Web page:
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This is an extension to this previous question, and is related to exercise 4.7 from Gelman et al.'s BDA3.

When is the Bayesian posterior mean $m(y) \equiv E[\theta \mid y]$ unbiased for $\theta$, considering theta either as a random variable (Bayesian perspective) or fixed (Frequentist perspective)?

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marked as duplicate by Xi'an bayesian Aug 21 at 23:35

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Take the Bayesian perspective, supposing that $E[m(y)\mid\theta] = \theta$ (posterior mean is unbiased). Then

$$E[\theta m(y)] = E[E[\theta m(y) \mid \theta]] = E[\theta E[m(y)\mid\theta]] = E[\theta^2].$$

But also

$$E[\theta m(y)] = E[E[\theta m(y) \mid y]] = E[m(y) E[\theta\mid y]] = E[m(y)^2].$$

So

$$E[(m(y)-\theta)^2] = E[m(y)^2] + E[\theta^2] - 2E[\theta m(y)] = 0$$

which implies that $m(y) = \theta$ almost surely. This can occur when, e.g., the prior is a point mass at $\mu_0$.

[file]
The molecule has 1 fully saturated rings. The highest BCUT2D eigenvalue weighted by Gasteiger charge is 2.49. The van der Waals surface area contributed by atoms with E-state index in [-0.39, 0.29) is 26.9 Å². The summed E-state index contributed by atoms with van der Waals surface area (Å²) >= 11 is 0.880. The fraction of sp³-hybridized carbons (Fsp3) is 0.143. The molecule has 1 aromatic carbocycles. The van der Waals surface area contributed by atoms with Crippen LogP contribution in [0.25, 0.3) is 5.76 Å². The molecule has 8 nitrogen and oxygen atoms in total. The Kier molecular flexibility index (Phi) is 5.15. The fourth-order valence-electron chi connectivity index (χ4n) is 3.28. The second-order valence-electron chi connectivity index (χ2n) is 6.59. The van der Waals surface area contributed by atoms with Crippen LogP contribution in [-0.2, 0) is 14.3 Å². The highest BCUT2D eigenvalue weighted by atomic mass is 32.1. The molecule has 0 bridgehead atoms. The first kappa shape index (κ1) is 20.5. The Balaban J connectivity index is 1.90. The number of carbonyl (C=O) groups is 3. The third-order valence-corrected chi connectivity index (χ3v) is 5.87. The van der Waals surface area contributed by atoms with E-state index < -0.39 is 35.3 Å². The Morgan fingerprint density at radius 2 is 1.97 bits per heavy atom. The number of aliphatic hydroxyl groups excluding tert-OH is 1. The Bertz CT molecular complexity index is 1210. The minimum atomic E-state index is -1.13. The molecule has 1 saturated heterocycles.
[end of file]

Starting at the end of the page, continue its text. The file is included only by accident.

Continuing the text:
Take the frequentist perspective, where $\theta = \mu_0$ and unbiasedness means

$$E[m(y)\mid\theta] = E[m(y)\mid\mu_0] = E[m(y)] = \mu_0.$$

Then one can construct a prior that yields an unbiased posterior, e.g. if $y_i \sim_\text{iid} N(\theta, \sigma^2)$ and we suppose $\theta \sim N(\mu_0, \sigma_0^2)$ then the posterior mean is the well-known weighted average

$$m(y) = \frac{\sigma_0^2}{\sigma_0^2 + \sigma^2/n}\bar{y} + \frac{\sigma^2/n}{\sigma_0^2 + \sigma^2/n}\mu_0$$

which has expectation $\mu_0$ when the truth is $\theta = \mu_0$. Here $m(y) \ne \theta = \mu_0$ almost surely.

However, in this setting the model is wrong (specifically, the prior). The true prior would be a point mass at $\mu_0$, giving us $m(y) = \mu_0$, which aligns with the Bayesian perspective. Thus, the Bayesian model posterior mean may be nondegenerate and unbiased when the model is wrong!

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